Versipelostatin (VST), a macrocyclic compound, was isolated from Streptomyces versipellis 4083-SVS6 by Park et al (Tetrahedron Lett. 43:6941, 2002). VST has been found to suppress gene activation of molecular chaperon GRP78 during glucose deprivation, a microenvironmental stress condition commonly seen in poorly vasculized solid tumors (JNCI 96:1300, 2006). Consistent with inhibition of GRP78 induction, VST showed a selective cytotoxicity to glucose-deprived cancer cells. Moreover, VST can inhibit tumor growth of stomach adenocarcinoma MKN74 xenografts in nude mice and is a potential therapeutic agent against solid tumors. However, little is known about the mechanisms of VST action in tumor growth inhibition. In this study, we conducted DNA microarray analysis to investigate changes in gene expression of xenografted tumors with or without VST treatment.
We prepared MKN74-xenografted Balb/c nu/nu mice and treated them with VST intravenously at 6 or 9 mg/kg for three days after the tumor volumes reached about 100 mm³. Eight hours after administering the VST, the tumors were excised to isolate mRNA for gene expression analysis with Human Genome U133 Plus 2.0 Array™ (Affymetrix Co. Ltd). DNA microarray data were extracted on the basis of the criteria of signal intensity and signal log ratio.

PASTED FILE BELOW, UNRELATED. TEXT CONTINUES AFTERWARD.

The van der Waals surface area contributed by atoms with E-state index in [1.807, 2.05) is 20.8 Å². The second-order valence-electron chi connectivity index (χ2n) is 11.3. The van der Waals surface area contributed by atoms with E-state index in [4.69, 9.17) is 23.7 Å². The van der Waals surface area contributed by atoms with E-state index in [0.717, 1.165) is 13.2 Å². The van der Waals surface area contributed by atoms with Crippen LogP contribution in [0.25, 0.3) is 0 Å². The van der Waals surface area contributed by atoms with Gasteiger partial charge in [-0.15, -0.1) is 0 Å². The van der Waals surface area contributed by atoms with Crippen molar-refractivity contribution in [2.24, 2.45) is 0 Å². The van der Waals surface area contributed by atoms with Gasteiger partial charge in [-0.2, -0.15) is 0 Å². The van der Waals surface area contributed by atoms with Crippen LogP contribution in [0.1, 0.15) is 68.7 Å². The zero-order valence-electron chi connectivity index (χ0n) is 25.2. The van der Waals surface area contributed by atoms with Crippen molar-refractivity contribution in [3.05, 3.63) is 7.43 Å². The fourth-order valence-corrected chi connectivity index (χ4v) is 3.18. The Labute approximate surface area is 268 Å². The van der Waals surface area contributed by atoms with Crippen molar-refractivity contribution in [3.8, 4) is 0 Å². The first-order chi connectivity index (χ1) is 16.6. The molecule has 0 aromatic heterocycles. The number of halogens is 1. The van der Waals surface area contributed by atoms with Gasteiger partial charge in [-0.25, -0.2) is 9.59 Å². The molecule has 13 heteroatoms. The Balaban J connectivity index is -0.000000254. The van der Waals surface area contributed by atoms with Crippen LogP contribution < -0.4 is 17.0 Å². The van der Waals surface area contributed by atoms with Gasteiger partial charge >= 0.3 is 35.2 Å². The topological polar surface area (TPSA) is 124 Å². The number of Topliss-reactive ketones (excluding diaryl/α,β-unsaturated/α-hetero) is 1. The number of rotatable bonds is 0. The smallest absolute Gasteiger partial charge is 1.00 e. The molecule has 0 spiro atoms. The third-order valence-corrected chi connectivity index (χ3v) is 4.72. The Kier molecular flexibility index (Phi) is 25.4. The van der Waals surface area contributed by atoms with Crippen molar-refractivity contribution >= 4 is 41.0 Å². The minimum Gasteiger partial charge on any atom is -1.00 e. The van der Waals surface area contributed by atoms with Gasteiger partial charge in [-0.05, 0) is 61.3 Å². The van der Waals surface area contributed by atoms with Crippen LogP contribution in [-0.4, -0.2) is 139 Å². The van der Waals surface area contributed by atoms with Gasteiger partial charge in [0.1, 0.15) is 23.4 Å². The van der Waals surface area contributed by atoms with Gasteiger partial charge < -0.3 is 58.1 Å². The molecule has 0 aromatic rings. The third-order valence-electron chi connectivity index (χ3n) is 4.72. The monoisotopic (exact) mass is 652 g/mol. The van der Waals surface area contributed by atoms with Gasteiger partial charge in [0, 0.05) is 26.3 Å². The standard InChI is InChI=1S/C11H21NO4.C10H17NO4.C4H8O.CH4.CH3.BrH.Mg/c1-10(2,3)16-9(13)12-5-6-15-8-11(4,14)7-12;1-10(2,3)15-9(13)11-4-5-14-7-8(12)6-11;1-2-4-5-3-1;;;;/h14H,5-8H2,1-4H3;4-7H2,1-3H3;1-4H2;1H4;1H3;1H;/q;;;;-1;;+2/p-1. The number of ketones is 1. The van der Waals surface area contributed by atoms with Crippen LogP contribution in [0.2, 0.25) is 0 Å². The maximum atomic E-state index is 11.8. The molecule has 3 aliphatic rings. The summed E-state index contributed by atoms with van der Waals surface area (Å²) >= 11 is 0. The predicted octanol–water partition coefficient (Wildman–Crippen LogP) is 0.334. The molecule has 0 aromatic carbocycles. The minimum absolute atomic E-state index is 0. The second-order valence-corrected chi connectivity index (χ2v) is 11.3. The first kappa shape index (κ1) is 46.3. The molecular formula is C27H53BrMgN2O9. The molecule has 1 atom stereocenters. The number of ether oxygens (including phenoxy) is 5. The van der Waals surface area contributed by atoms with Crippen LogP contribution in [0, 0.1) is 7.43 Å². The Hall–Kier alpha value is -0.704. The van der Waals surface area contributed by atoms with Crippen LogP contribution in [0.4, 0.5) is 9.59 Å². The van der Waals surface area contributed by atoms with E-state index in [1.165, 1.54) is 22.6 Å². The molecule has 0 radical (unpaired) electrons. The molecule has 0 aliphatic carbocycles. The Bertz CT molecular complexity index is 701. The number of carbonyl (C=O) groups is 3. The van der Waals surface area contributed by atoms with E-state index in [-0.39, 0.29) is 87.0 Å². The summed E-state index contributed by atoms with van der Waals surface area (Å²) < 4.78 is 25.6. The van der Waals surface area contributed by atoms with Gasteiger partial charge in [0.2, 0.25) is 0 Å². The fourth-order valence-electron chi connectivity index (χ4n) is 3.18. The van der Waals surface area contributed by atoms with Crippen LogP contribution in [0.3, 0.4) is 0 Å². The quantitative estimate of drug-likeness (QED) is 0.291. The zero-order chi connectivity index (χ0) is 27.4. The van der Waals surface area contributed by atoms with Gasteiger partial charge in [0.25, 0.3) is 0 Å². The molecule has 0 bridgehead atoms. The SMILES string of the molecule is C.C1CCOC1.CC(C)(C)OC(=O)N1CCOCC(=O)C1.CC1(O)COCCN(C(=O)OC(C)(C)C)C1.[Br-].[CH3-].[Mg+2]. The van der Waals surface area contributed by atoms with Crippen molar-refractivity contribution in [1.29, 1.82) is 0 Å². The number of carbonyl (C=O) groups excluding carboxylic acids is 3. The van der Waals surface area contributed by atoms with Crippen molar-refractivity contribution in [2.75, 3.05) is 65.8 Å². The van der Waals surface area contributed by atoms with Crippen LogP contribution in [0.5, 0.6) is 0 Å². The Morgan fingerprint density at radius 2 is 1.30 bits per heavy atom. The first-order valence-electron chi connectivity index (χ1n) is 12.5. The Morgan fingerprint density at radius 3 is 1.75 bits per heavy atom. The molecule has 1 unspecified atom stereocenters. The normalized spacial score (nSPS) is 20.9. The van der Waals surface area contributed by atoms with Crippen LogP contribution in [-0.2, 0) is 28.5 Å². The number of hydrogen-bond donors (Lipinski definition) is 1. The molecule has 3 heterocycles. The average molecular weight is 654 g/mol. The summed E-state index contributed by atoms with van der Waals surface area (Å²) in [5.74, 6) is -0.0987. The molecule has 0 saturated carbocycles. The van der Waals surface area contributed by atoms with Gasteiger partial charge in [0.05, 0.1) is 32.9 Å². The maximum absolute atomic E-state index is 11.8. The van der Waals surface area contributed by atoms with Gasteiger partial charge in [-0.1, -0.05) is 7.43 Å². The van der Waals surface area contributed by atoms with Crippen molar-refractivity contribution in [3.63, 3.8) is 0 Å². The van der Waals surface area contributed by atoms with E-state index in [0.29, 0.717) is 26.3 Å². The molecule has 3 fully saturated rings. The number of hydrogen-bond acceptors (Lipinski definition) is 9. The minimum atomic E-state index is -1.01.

VST treatment (9 mg/kg/day, 3 days/week for 3 weeks) for MKN74-xenografted nude mice suppressed tumor growth compared with vehicle-treated control mice. Then, we screened the gene expression pattern in the tumors in the first round of VST treatment (the first week) using the DNA microarray technique. On the whole, no drastic changes in gene expression could be detected, but some interesting changes were observed. For example, increased expression was seen in vascular endotherial growth factor (VEGF) and prostaglandin-endoperoxide synthase 2 (COX-2), while decreased expression was seen in metastasis-associated lung adenocarcinoma transcript 1 (MALAT1), fibronectin 1, and cyclin E2. Interestingly, the expression signature was detected significantly in tumors treated with 9 mg/kg of VST, but less significantly in tumors treated with 6 mg/kg of VST, a dose that showed marginal tumor growth inhibition. To validate the expression signature, we are examining gene expression pattern in xenograft models of pancreatic cancer cells as well as MKN74 cells in greater detail.
We identified changes in gene expression pattern that are associated with tumor growth inhibition by VST. Our present results, together with further analysis in other xenograft models, will be useful in understanding the antitumor action mechanisms of VST and in identifying biomarkers for clinical trials of this new type of antitumor drug.
98th AACR Annual Meeting-- Apr 14-18, 2007; Los Angeles, CA